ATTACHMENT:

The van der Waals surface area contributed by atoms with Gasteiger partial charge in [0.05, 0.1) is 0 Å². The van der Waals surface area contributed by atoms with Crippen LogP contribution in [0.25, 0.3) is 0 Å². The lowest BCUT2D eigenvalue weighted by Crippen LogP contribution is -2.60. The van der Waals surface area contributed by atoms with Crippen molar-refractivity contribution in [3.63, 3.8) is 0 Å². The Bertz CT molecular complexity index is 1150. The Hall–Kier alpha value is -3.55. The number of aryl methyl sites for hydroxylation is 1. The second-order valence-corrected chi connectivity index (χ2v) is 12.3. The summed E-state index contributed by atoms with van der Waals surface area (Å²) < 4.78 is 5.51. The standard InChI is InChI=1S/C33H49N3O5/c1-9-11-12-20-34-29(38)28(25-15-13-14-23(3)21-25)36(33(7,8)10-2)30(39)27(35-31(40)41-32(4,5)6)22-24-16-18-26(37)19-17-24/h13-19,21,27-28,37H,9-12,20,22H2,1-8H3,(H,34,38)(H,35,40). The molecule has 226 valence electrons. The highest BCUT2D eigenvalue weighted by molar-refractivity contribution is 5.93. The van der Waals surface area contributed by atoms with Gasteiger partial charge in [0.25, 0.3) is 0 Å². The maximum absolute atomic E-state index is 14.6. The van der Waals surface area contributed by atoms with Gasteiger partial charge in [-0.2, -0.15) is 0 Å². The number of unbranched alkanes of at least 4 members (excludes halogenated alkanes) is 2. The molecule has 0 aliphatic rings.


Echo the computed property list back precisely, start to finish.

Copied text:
The van der Waals surface area contributed by atoms with Gasteiger partial charge in [0.05, 0.1) is 0 Å². The van der Waals surface area contributed by atoms with Crippen LogP contribution in [0.25, 0.3) is 0 Å². The lowest BCUT2D eigenvalue weighted by Crippen LogP contribution is -2.60. The van der Waals surface area contributed by atoms with Crippen molar-refractivity contribution in [3.63, 3.8) is 0 Å². The Bertz CT molecular complexity index is 1150. The Hall–Kier alpha value is -3.55. The number of aryl methyl sites for hydroxylation is 1. The second-order valence-corrected chi connectivity index (χ2v) is 12.3. The summed E-state index contributed by atoms with van der Waals surface area (Å²) < 4.78 is 5.51. The standard InChI is InChI=1S/C33H49N3O5/c1-9-11-12-20-34-29(38)28(25-15-13-14-23(3)21-25)36(33(7,8)10-2)30(39)27(35-31(40)41-32(4,5)6)22-24-16-18-26(37)19-17-24/h13-19,21,27-28,37H,9-12,20,22H2,1-8H3,(H,34,38)(H,35,40). The molecule has 226 valence electrons. The highest BCUT2D eigenvalue weighted by molar-refractivity contribution is 5.93. The van der Waals surface area contributed by atoms with Gasteiger partial charge in [0.25, 0.3) is 0 Å². The maximum absolute atomic E-state index is 14.6. The van der Waals surface area contributed by atoms with Gasteiger partial charge in [-0.2, -0.15) is 0 Å². The number of unbranched alkanes of at least 4 members (excludes halogenated alkanes) is 2. The molecule has 0 aliphatic rings.